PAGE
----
Picture Show Annual – 1926
Films That Made Them Famous
By May Herschel Clarke
How Some Screen Stars of To-day First Began to Shine
SUPPOSE it’s a shocking confession to make, but not till – some years after it was first released did I see “ The Birth of a Nation.” In a way. I’m glad it was so, for thus I was enabled to compare that early Griffith masterpiece with the “ super ” productions of the present time. Somewhat, I must own, to the detriment of the latter. For if ” The Birth of a Nation ” proved one thing more than another, it was that it is acting, and not settings costing thousands upon thousands of pounds, that lifts a film a long way above its fellows. By this I do not mean to suggest that no fine screen acting is to be seen to-day. What I do mean is that, with all its lavishness and technical development, the modern photoplay rarely treats us to an exhibition of dramatic art which can truthfully be said to conform to so high a standard as that displayed in “ The Birth of a Nation.”
The Triumph of Walthall and Mae Marsh
In this amazing picture it was not a question of one outstanding performance, but of several. Think of the people who were in it ! Mae Marsh, Henry B. Walthall, Lillian Gish, Wallace Reid, Walter Long—these immediately come to mind. As the young blacksmith Reid got his first real chance, though I suppose we must say that his first great hit was made in ” Carmen,” with Geraldine Farrar. His love scenes with the great prima donna and film star are talked about to this day. Lillian Gish gave a very tender performance in ‘ The Birth of a Nation,” while the reverse of tenderness was so powerfully portrayed by Walter Long that his Gus immediately brought him into the front rank of screen villains of the deepest dye ! But the two people whose work stood out above that of everyone else were Walthall and Mae Marsh. The former’s Little Colonel at once stamped its creator as one of the greatest actors, if not the greatest, on the screen, while the heartrending pathos of Mae Marsh’s performance as the Little Sister won her universal recognition as an actress of genius.
The Gish Sisters
Most people, I suppose, consider that Lillian Gish scored her most sensational triumph in “ Broken Blossoms ”—the picture, by the way, which recorded smashing successes by Richard Barthelmess and Donald Crisp—but, of course, Lillian was already known as a remarkable actress through her work in “ The Birth of a Nation,” “ Intolerance,” and “ Hearts of the World.” Like Mary Pickford, through whose kind offices she and Dorothy obtained their introduction to the screen, Lillian has done so much marvelous work, and can trace that work back to such early Griffith times, that It Is a little difficult to put one’s finger on the exact spot where Fame marked her for its own.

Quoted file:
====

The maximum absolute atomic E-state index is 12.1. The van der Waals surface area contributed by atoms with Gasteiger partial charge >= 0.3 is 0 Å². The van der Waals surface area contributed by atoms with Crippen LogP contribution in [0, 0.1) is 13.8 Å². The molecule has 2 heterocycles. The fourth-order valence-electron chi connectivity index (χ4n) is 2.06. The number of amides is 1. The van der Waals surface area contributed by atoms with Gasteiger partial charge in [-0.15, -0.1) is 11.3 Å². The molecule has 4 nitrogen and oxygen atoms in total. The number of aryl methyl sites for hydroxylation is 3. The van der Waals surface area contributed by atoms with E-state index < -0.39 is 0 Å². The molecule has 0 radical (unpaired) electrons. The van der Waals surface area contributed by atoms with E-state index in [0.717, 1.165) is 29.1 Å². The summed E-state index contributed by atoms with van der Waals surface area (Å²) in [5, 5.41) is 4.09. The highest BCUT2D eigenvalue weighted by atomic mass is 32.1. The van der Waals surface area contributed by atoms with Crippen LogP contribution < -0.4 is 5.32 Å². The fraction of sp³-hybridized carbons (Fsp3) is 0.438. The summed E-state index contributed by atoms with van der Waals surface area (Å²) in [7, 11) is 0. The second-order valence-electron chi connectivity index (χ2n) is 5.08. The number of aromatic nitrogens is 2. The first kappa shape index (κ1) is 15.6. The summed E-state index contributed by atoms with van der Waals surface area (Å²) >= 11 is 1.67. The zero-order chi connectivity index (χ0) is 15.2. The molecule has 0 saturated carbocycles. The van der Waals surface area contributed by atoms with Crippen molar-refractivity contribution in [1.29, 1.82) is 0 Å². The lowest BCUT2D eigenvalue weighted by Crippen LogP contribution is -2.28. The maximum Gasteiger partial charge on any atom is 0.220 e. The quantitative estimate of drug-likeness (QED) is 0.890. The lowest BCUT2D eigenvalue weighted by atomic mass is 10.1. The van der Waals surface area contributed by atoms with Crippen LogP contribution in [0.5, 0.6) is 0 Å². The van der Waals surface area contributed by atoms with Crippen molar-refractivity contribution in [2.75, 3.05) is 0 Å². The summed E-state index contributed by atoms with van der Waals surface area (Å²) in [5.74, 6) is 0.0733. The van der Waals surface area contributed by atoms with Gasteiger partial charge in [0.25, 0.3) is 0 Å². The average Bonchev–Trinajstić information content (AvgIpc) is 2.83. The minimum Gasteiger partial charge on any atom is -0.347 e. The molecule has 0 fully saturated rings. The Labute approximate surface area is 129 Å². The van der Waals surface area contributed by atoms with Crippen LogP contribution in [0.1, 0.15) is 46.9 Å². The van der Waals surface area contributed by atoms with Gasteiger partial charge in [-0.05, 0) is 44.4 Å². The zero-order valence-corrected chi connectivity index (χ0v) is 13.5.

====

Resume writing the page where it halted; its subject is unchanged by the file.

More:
The problem is much simpler in the case of Dorothy Gish, who, as most people are aware, came into her own as a comedienne in the role of “The Little Disturber“ in “Hearts of the World.” Prior to that picture, Dorothy had been jogging along as a serious actress, without much prospect of getting anywhere in particular. Griffith’s decision to give her a comedy part proved her film salvation.
A Glimpse of Genius
It Is interesting to recall that It was in ” Hearts of the World ” that Erich von Stroheim, the great actor-director, gave a glimpse of the genius which later was to dazzle the whole film world. His brilliant “ bit ” was registered in the scene in which he entered the cellar with the French refugee woman, to conduct a roll-call of those who were to be deported. His famous Teutonic bow and his equally famous look of mockery even then were in evidence. In this picture little Ben Alexander rose to fame on the strength of the scene in which he cried by his screen mother’s grave.
British Successes in American Productions
Two of the biggest hits recently made in filmdom were achieved by British players. Ronald Colman (who, unless I am much mistaken, used to be with Broadwest) became famous overnight through his splendid work as Captain Severi, in “ The White Sister ” with Lillian Gish. Dorothy Mackaill, who used to be on the stage over here, and who has done very well in America in a couple of pictures with Richard Barthelmess and in Sam Wood’s production of “ His Children’s Children,” among other films, hit the bull’s – eye with a remarkable portrayal of a drug addict in “ The Man Who Came Back,” a Fox production made by Emmett Flynn. Vera Reynolds, who made so favourable an impression as the flapper sister of Gloria Swanson in “ Prodigal Daughters,” is another young player who seems destined to go far. As for Betty Bronson, whose luck in being chosen by Sir James Barrie to portray Peter Pan—well, there seems little doubt about the film that will make her famous! (May Herschel Clarke – Picture Show Annual – 1926)